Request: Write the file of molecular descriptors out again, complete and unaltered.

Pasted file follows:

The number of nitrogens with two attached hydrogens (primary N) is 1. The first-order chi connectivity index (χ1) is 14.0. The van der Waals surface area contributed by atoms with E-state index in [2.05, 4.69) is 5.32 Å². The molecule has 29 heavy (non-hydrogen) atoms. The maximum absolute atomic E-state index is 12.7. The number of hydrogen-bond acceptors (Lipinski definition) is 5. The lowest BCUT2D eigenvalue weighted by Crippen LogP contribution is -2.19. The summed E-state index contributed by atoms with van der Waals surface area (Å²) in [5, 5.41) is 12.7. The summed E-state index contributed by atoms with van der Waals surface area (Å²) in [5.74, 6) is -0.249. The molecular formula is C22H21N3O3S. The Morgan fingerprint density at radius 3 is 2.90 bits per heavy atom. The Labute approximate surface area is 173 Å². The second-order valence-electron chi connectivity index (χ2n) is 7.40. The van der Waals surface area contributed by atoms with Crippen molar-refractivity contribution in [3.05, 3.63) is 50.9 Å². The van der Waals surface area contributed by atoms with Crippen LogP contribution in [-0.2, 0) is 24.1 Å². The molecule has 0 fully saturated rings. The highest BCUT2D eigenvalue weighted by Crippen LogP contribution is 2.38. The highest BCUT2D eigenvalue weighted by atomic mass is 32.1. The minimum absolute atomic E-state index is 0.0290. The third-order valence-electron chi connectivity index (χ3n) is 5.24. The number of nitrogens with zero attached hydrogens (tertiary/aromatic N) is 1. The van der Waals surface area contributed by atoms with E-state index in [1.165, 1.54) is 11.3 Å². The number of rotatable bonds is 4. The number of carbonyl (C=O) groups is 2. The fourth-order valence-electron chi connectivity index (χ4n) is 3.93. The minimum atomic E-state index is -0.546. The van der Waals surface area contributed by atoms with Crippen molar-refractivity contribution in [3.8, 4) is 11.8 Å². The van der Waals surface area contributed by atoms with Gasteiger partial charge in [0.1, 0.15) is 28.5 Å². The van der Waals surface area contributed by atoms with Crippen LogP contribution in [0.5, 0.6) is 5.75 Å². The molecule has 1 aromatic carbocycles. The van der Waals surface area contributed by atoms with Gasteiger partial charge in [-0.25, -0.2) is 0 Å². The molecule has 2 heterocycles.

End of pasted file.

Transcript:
The number of nitrogens with two attached hydrogens (primary N) is 1. The first-order chi connectivity index (χ1) is 14.0. The van der Waals surface area contributed by atoms with E-state index in [2.05, 4.69) is 5.32 Å². The molecule has 29 heavy (non-hydrogen) atoms. The maximum absolute atomic E-state index is 12.7. The number of hydrogen-bond acceptors (Lipinski definition) is 5. The lowest BCUT2D eigenvalue weighted by Crippen LogP contribution is -2.19. The summed E-state index contributed by atoms with van der Waals surface area (Å²) in [5, 5.41) is 12.7. The summed E-state index contributed by atoms with van der Waals surface area (Å²) in [5.74, 6) is -0.249. The molecular formula is C22H21N3O3S. The Morgan fingerprint density at radius 3 is 2.90 bits per heavy atom. The Labute approximate surface area is 173 Å². The second-order valence-electron chi connectivity index (χ2n) is 7.40. The van der Waals surface area contributed by atoms with Crippen molar-refractivity contribution in [3.05, 3.63) is 50.9 Å². The van der Waals surface area contributed by atoms with Crippen LogP contribution in [-0.2, 0) is 24.1 Å². The molecule has 0 fully saturated rings. The highest BCUT2D eigenvalue weighted by Crippen LogP contribution is 2.38. The highest BCUT2D eigenvalue weighted by atomic mass is 32.1. The minimum absolute atomic E-state index is 0.0290. The third-order valence-electron chi connectivity index (χ3n) is 5.24. The number of nitrogens with zero attached hydrogens (tertiary/aromatic N) is 1. The van der Waals surface area contributed by atoms with E-state index in [1.165, 1.54) is 11.3 Å². The number of rotatable bonds is 4. The number of carbonyl (C=O) groups is 2. The fourth-order valence-electron chi connectivity index (χ4n) is 3.93. The minimum atomic E-state index is -0.546. The van der Waals surface area contributed by atoms with Crippen molar-refractivity contribution in [3.8, 4) is 11.8 Å². The van der Waals surface area contributed by atoms with Gasteiger partial charge in [0.1, 0.15) is 28.5 Å². The van der Waals surface area contributed by atoms with Crippen LogP contribution in [0.5, 0.6) is 5.75 Å². The molecule has 1 aromatic carbocycles. The van der Waals surface area contributed by atoms with Gasteiger partial charge in [-0.25, -0.2) is 0 Å². The molecule has 2 heterocycles.